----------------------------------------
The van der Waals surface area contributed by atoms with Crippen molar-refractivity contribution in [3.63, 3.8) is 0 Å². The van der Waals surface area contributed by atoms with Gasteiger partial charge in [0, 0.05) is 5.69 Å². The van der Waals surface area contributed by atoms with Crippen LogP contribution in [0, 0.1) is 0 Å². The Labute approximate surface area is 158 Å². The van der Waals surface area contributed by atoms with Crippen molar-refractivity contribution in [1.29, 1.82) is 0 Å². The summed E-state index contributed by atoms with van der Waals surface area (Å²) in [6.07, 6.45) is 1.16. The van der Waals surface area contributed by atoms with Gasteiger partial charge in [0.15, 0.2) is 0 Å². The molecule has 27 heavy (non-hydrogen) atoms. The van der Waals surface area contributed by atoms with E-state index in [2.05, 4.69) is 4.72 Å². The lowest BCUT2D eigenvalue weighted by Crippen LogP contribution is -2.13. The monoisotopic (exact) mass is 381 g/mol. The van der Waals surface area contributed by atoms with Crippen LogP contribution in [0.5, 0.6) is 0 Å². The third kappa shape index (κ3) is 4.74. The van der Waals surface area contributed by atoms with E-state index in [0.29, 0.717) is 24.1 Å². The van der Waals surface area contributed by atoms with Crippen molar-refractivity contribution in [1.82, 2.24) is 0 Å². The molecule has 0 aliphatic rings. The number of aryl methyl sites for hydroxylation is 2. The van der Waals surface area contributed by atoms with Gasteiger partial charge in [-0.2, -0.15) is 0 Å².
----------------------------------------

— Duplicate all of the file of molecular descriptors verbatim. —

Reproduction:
The van der Waals surface area contributed by atoms with Crippen molar-refractivity contribution in [3.63, 3.8) is 0 Å². The van der Waals surface area contributed by atoms with Gasteiger partial charge in [0, 0.05) is 5.69 Å². The van der Waals surface area contributed by atoms with Crippen LogP contribution in [0, 0.1) is 0 Å². The Labute approximate surface area is 158 Å². The van der Waals surface area contributed by atoms with Crippen molar-refractivity contribution in [1.29, 1.82) is 0 Å². The summed E-state index contributed by atoms with van der Waals surface area (Å²) in [6.07, 6.45) is 1.16. The van der Waals surface area contributed by atoms with Gasteiger partial charge in [0.15, 0.2) is 0 Å². The molecule has 27 heavy (non-hydrogen) atoms. The van der Waals surface area contributed by atoms with E-state index in [2.05, 4.69) is 4.72 Å². The lowest BCUT2D eigenvalue weighted by Crippen LogP contribution is -2.13. The monoisotopic (exact) mass is 381 g/mol. The van der Waals surface area contributed by atoms with Crippen LogP contribution in [0.5, 0.6) is 0 Å². The third kappa shape index (κ3) is 4.74. The van der Waals surface area contributed by atoms with E-state index in [0.29, 0.717) is 24.1 Å². The van der Waals surface area contributed by atoms with Crippen molar-refractivity contribution in [1.82, 2.24) is 0 Å². The molecule has 0 aliphatic rings. The number of aryl methyl sites for hydroxylation is 2. The van der Waals surface area contributed by atoms with Gasteiger partial charge in [-0.2, -0.15) is 0 Å².